Job also underestimated God because God was not only bigger than Job realized, God was better than Job realized. You see, as God was going through all of these questions about the animals and questions that had to do with the universe and the place of nature and the animals within it, Job began to realize that there is a plan and there is a purpose in everything. “I had charged God with treating me arbitrarily. I had said that God had no right to speak to me as he did because after all I was human and I was receiving something that was unjust, but now I am beginning to realize that God is running his world, and even to the very minute detail of where eagles build their nests, that all must be ascribed to God, and he’s better than I realized.”
Now you know we know, of course, that God is much better than Job realized he was because we have Jesus Christ. We have a better revelation. We see God more clearly. Everything that is taught in the book of Job about God is absolutely true but in the New Testament we have a different dimension, which is largely hidden from the book of Job. And that is that we know that God is not only better but God is gracious. God is very gracious and therefore can be trusted.
Now let me say also that God was purer than Job realized. You know how you and I can learn to live with sin and we have all of that sin within us that we rationalize? Have you ever thought of all that God has to put up with in seeing our little deceptions and the little games that we play that are so skillfully hidden from everyone else? And yet God has to put up with it because he sees reality and he sees what is in our hearts.
There is nothing else that causes us to fall on our knees and say with Job, “I have heard of thee by the hearing of the ear but now my eye seeth thee. Therefore I abhor myself in dust and ashes.” What causes us to say that is not when we see other people. You see, that’s what was going on in the text here and all through those chapters of dialogue. Job always kept saying, “I’m as good as anybody else,” and the other men were saying, “Hey, you know we think that you are worse than we are because we are not in the same predicament that you are in.” And on and on the dialogue went and the measure was really the measure of man. Now suddenly Job has a different measuring stick. Now it is suddenly the measure of God, and what a difference that makes. And Job falls on his face and says, “I am vile,” as one of the translations says it, because he is in the presence of a holy God whose holiness he had underestimated.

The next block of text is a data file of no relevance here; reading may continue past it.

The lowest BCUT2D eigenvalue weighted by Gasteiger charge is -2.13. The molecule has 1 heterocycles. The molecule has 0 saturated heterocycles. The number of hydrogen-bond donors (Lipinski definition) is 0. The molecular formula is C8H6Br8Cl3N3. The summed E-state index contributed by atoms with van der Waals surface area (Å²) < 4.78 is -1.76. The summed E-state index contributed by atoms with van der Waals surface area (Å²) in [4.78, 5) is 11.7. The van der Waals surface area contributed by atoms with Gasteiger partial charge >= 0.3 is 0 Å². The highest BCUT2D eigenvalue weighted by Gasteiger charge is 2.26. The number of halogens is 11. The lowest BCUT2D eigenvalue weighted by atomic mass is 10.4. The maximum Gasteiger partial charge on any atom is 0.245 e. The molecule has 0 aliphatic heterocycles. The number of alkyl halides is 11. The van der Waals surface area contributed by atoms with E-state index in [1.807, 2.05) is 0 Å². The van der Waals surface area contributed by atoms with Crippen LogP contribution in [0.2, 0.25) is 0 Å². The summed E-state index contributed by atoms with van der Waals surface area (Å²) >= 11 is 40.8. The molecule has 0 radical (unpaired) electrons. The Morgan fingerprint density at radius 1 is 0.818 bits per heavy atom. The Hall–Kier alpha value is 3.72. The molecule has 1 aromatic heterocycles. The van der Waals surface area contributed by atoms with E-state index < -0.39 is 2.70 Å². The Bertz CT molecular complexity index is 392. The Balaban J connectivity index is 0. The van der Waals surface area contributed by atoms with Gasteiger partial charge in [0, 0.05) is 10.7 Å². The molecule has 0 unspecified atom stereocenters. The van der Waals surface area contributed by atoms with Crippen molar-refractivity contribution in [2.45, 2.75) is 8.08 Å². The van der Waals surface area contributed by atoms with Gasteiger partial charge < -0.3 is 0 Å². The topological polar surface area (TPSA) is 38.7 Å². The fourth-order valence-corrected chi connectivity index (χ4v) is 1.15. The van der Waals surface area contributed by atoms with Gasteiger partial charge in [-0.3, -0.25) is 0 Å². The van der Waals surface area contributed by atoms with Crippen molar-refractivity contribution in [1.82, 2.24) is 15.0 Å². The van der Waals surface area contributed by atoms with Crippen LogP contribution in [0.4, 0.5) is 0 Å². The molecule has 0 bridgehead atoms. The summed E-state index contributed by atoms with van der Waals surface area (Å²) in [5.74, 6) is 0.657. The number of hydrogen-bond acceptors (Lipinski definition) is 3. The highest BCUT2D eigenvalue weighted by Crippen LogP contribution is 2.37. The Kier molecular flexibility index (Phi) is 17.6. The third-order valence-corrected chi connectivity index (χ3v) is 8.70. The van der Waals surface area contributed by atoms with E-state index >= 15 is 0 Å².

Job’s first error was to underestimate God. But there was a second error that always goes along with the first. In fact, it’s not possible to have the first error without having the other error, and that is that Job overestimated himself. He overestimated himself. Look at what he says there in verse 3. “Who is this that hides counsel without knowledge?” He’s quoting the words of God which God applied to him a few chapters earlier. He says in effect, “I’m guilty. I have declared that which I did not understand, things too wonderful for me, which I did not know. I was out of my depth.”
Have you realized how we as humans are so frustrated in life? And the reason that we are frustrated is because God created us with intelligence, with minds that probe and ask questions. But the problem is that even though we can ask questions we cannot find the answers to the questions that we ask ’s why we’re so frustrated. We are created to ask questions. In fact it is through the asking of questions that you have science and you have the development of the arts, and you have strides in mathematics and astronomy and all of these other very legitimate and excellent sciences. And we have been created by God to probe and to seek and to ask and to wonder and to meditate, and yet at the same time there comes a barrier beyond which we cannot go, and Job began to cross over that barrier and began to get into realms in which he had no knowledge.